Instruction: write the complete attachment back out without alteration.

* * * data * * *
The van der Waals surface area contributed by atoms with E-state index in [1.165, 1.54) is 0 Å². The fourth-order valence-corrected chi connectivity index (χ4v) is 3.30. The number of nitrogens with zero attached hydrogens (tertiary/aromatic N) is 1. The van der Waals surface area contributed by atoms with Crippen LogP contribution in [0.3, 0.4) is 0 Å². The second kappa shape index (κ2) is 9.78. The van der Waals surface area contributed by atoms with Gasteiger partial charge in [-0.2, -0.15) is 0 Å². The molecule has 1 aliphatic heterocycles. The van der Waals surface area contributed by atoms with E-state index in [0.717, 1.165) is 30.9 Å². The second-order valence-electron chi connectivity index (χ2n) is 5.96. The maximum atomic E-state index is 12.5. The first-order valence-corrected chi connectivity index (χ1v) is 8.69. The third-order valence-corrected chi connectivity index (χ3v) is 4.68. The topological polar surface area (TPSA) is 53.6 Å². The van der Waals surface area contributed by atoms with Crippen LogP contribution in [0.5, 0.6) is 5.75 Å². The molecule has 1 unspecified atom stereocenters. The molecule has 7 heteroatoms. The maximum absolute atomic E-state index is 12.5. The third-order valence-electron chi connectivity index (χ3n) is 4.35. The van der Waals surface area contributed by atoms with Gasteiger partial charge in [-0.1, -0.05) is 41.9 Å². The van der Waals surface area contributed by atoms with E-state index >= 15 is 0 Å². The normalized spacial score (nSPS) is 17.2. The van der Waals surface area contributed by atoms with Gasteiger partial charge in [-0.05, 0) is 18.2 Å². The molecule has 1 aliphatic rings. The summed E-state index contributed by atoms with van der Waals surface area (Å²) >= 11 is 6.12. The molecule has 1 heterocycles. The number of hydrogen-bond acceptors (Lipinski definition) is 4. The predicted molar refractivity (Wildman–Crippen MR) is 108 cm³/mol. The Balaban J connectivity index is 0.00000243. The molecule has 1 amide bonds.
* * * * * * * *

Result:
The van der Waals surface area contributed by atoms with E-state index in [1.165, 1.54) is 0 Å². The fourth-order valence-corrected chi connectivity index (χ4v) is 3.30. The number of nitrogens with zero attached hydrogens (tertiary/aromatic N) is 1. The van der Waals surface area contributed by atoms with Crippen LogP contribution in [0.3, 0.4) is 0 Å². The second kappa shape index (κ2) is 9.78. The van der Waals surface area contributed by atoms with Gasteiger partial charge in [-0.2, -0.15) is 0 Å². The molecule has 1 aliphatic heterocycles. The van der Waals surface area contributed by atoms with E-state index in [0.717, 1.165) is 30.9 Å². The second-order valence-electron chi connectivity index (χ2n) is 5.96. The maximum atomic E-state index is 12.5. The first-order valence-corrected chi connectivity index (χ1v) is 8.69. The third-order valence-corrected chi connectivity index (χ3v) is 4.68. The topological polar surface area (TPSA) is 53.6 Å². The van der Waals surface area contributed by atoms with Crippen LogP contribution in [0.5, 0.6) is 5.75 Å². The molecule has 1 unspecified atom stereocenters. The molecule has 7 heteroatoms. The maximum absolute atomic E-state index is 12.5. The third-order valence-electron chi connectivity index (χ3n) is 4.35. The van der Waals surface area contributed by atoms with Gasteiger partial charge in [-0.1, -0.05) is 41.9 Å². The van der Waals surface area contributed by atoms with E-state index >= 15 is 0 Å². The normalized spacial score (nSPS) is 17.2. The van der Waals surface area contributed by atoms with Gasteiger partial charge in [-0.05, 0) is 18.2 Å². The molecule has 1 aliphatic rings. The summed E-state index contributed by atoms with van der Waals surface area (Å²) >= 11 is 6.12. The molecule has 1 heterocycles. The number of hydrogen-bond acceptors (Lipinski definition) is 4. The predicted molar refractivity (Wildman–Crippen MR) is 108 cm³/mol. The Balaban J connectivity index is 0.00000243. The molecule has 1 amide bonds.